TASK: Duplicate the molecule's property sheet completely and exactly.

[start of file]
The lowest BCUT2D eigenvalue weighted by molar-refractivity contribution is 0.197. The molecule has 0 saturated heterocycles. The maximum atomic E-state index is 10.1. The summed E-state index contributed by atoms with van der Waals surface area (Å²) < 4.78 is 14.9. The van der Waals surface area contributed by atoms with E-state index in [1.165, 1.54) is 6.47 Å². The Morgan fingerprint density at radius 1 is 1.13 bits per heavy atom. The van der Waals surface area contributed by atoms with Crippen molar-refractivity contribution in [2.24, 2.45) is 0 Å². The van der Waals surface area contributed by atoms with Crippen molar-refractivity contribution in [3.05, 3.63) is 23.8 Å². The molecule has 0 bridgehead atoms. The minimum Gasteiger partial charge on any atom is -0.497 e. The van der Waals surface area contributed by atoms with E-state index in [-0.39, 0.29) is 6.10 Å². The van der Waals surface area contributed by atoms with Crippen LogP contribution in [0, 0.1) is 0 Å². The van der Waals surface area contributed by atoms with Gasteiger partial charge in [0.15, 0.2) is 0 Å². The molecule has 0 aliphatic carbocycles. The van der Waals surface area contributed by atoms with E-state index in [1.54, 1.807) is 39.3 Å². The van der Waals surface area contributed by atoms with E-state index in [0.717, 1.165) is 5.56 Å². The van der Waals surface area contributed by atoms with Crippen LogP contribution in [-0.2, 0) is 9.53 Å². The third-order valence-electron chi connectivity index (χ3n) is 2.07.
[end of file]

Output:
The lowest BCUT2D eigenvalue weighted by molar-refractivity contribution is 0.197. The molecule has 0 saturated heterocycles. The maximum atomic E-state index is 10.1. The summed E-state index contributed by atoms with van der Waals surface area (Å²) < 4.78 is 14.9. The van der Waals surface area contributed by atoms with E-state index in [1.165, 1.54) is 6.47 Å². The Morgan fingerprint density at radius 1 is 1.13 bits per heavy atom. The van der Waals surface area contributed by atoms with Crippen molar-refractivity contribution in [2.24, 2.45) is 0 Å². The van der Waals surface area contributed by atoms with Crippen molar-refractivity contribution in [3.05, 3.63) is 23.8 Å². The molecule has 0 bridgehead atoms. The minimum Gasteiger partial charge on any atom is -0.497 e. The van der Waals surface area contributed by atoms with E-state index in [-0.39, 0.29) is 6.10 Å². The van der Waals surface area contributed by atoms with Crippen LogP contribution in [0, 0.1) is 0 Å². The van der Waals surface area contributed by atoms with Gasteiger partial charge in [0.15, 0.2) is 0 Å². The molecule has 0 aliphatic carbocycles. The van der Waals surface area contributed by atoms with E-state index in [1.54, 1.807) is 39.3 Å². The van der Waals surface area contributed by atoms with E-state index in [0.717, 1.165) is 5.56 Å². The van der Waals surface area contributed by atoms with Crippen LogP contribution in [-0.2, 0) is 9.53 Å². The third-order valence-electron chi connectivity index (χ3n) is 2.07.